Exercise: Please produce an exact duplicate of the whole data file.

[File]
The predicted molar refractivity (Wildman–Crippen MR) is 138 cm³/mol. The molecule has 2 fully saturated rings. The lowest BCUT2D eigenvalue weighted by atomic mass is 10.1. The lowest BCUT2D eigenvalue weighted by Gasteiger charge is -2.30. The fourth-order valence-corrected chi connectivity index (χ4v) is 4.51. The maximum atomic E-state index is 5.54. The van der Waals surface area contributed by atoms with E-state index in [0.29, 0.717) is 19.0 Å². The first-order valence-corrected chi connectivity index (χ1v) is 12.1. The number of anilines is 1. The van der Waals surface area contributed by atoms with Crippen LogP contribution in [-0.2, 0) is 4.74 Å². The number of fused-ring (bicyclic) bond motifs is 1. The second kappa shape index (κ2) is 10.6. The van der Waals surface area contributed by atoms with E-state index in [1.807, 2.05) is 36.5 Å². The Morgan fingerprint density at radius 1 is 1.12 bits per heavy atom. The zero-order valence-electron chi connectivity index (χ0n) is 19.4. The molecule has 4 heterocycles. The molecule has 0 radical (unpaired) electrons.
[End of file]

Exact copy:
The predicted molar refractivity (Wildman–Crippen MR) is 138 cm³/mol. The molecule has 2 fully saturated rings. The lowest BCUT2D eigenvalue weighted by atomic mass is 10.1. The lowest BCUT2D eigenvalue weighted by Gasteiger charge is -2.30. The fourth-order valence-corrected chi connectivity index (χ4v) is 4.51. The maximum atomic E-state index is 5.54. The van der Waals surface area contributed by atoms with E-state index in [0.29, 0.717) is 19.0 Å². The first-order valence-corrected chi connectivity index (χ1v) is 12.1. The number of anilines is 1. The van der Waals surface area contributed by atoms with Crippen LogP contribution in [-0.2, 0) is 4.74 Å². The number of fused-ring (bicyclic) bond motifs is 1. The second kappa shape index (κ2) is 10.6. The van der Waals surface area contributed by atoms with E-state index in [1.807, 2.05) is 36.5 Å². The Morgan fingerprint density at radius 1 is 1.12 bits per heavy atom. The zero-order valence-electron chi connectivity index (χ0n) is 19.4. The molecule has 4 heterocycles. The molecule has 0 radical (unpaired) electrons.